Alternate Name: Dual Addressable Switch, DS2407
Description:
1-Wire Dual Addressable Switch. PIO pin channel A sink capability of typical 50mA at 0.4V with soft turn-on; optional channel B typical 10 mA at 0.4V. 1024 bits of Electrically Programmable Read Only Memory (EPROM) partitioned into four 256 bit pages. 7 bytes of user-program- mable status memory to control the device.

ROM ID:                                                                 9200000017473B12
Device Name: DS2406
Alternate Name: Dual Addressable Switch, DS2407
Description:
1-Wire Dual Addressable Switch. PIO pin channel A sink capability of typical 50mA at 0.4V with soft turn-on; optional channel B typical 10 mA at 0.4V. 1024 bits of Electrically Programmable Read Only Memory (EPROM) partitioned into four 256 bit pages. 7 bytes of user-program- mable status memory to control the device.

By using the targetFamily() method, we have found only the DS2407 switch devices.


Example: Identifying all software port adapters present

In our previous example, we entered the name of the adapter type and communication port we wanted to use. What if we didn’t want to enter this information?  What if, instead, we wanted to look to see which port adapters were currently supported on the computer?  What if you didn’t happen to know the syntax of the text string used for the adapter name? The following simple example shows how to obtain a list of all the software port adapters installed on a computer. We’ll show the program in its entirety first, and then go through it bit by bit.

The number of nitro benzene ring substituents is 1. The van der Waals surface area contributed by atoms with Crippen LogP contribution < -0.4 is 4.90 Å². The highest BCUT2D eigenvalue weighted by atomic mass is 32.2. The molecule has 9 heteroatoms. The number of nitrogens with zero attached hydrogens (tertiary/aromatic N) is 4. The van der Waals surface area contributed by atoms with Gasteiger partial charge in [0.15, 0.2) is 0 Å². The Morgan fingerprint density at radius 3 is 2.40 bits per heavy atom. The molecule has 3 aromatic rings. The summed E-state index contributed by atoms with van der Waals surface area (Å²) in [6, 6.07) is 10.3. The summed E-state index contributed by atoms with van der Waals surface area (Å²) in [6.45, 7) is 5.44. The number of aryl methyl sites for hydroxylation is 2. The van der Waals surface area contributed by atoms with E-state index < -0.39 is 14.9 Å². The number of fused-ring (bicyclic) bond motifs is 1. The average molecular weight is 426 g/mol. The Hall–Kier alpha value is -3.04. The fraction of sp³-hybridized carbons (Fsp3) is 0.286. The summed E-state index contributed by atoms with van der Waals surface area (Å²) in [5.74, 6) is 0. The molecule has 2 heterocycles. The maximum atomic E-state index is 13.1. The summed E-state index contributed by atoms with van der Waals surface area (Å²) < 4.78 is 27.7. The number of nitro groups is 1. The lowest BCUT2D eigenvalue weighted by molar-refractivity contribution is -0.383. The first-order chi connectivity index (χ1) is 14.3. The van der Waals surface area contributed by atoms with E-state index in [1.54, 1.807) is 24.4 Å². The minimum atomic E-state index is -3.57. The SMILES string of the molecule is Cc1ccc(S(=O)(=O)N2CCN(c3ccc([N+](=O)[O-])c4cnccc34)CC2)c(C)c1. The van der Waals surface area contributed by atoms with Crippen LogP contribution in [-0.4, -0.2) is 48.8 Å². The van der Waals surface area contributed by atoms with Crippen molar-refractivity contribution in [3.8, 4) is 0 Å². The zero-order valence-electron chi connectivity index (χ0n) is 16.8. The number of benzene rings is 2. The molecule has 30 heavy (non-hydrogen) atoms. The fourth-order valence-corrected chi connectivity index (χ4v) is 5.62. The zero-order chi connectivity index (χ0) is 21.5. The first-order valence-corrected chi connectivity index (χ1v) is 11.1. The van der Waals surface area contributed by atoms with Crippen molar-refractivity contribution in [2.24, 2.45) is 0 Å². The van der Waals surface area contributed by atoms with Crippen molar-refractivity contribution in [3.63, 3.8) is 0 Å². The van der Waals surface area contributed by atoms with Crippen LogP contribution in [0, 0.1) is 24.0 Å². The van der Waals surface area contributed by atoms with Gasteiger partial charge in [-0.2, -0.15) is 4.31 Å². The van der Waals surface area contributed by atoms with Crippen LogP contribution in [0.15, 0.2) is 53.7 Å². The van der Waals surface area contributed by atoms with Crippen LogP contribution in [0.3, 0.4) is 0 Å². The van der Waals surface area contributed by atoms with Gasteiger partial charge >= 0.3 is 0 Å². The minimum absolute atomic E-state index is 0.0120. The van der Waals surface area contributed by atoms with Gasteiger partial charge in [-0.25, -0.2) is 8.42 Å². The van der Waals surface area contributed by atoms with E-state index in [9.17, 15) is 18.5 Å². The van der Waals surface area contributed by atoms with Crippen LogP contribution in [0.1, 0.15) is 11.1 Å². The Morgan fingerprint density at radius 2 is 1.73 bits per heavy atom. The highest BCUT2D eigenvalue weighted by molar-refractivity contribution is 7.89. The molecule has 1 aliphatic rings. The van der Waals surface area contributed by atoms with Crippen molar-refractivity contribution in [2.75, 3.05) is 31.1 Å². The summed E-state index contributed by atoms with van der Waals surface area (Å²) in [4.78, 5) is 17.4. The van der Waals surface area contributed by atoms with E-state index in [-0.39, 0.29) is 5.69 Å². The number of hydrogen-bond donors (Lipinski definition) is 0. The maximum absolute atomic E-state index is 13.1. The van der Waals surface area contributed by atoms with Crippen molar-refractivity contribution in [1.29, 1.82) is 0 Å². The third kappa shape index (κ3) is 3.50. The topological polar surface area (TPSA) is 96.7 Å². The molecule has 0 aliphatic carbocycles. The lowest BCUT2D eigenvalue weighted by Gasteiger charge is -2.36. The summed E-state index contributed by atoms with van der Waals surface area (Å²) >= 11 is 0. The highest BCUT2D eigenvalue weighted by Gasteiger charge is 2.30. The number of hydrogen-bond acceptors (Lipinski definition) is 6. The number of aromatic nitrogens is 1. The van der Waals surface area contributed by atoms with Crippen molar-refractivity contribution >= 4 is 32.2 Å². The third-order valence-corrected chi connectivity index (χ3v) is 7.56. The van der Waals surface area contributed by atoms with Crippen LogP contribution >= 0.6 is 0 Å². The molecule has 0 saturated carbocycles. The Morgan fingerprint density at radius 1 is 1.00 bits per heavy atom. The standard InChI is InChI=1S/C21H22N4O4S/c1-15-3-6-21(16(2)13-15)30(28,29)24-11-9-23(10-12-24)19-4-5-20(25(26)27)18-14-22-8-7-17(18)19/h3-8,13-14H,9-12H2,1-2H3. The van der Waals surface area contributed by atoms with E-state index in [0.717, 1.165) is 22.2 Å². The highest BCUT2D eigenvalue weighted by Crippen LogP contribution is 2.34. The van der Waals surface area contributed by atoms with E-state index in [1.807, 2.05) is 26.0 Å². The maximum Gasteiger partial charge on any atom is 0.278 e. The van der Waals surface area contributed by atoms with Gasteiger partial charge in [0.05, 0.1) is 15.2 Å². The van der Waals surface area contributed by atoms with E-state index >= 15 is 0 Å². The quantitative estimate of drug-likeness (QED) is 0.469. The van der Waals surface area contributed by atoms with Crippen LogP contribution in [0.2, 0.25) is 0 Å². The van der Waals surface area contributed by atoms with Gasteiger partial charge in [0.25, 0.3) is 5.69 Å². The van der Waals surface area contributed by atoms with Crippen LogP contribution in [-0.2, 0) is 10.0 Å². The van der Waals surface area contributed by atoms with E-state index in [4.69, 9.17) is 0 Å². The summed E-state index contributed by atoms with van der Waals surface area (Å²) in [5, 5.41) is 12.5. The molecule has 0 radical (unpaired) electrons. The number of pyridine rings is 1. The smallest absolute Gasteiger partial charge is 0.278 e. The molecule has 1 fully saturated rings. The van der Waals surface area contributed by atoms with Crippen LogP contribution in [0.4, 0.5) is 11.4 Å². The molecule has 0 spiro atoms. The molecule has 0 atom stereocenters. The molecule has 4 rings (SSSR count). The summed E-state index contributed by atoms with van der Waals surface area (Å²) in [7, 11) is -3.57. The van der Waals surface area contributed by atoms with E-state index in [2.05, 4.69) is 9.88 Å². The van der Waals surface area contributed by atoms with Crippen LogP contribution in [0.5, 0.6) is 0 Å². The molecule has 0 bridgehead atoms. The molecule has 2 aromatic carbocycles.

Listing 10-2: PortAdapters.java

import com.dalsemi.onewire.*;
import  com.dalsemi.onewire.adapter.*;
import java.io.*;
import java.util.*;
public   class PortAdapters {
public static void main (String[] args) {
DSPortAdapter singleAdapter = null;
Enumeration myAdapters = null;
Enumeration myPorts = null;
myAdapters = OneWireAccessProvider.enumerateAllAdapters();
while (myAdapters.hasMoreElements()) {
singleAdapter = (DSPortAdapter)myAdapters.nextElement();
System.out.print(“PortAdapter = “ +singleAdapter.getAdapterName());
myPorts = singleAdapter.getPortNames();
System.out.print( “; CommPorts = “ );
while (myPorts.hasMoreElements()) {
System.out.print(myPorts.nextElement() + “ “ );
}
System.out.println();
}
}
}
The first section imports the necessary class libraries.
import com.dalsemi.onewire.*;
import  com.dalsemi.onewire.adapter.*;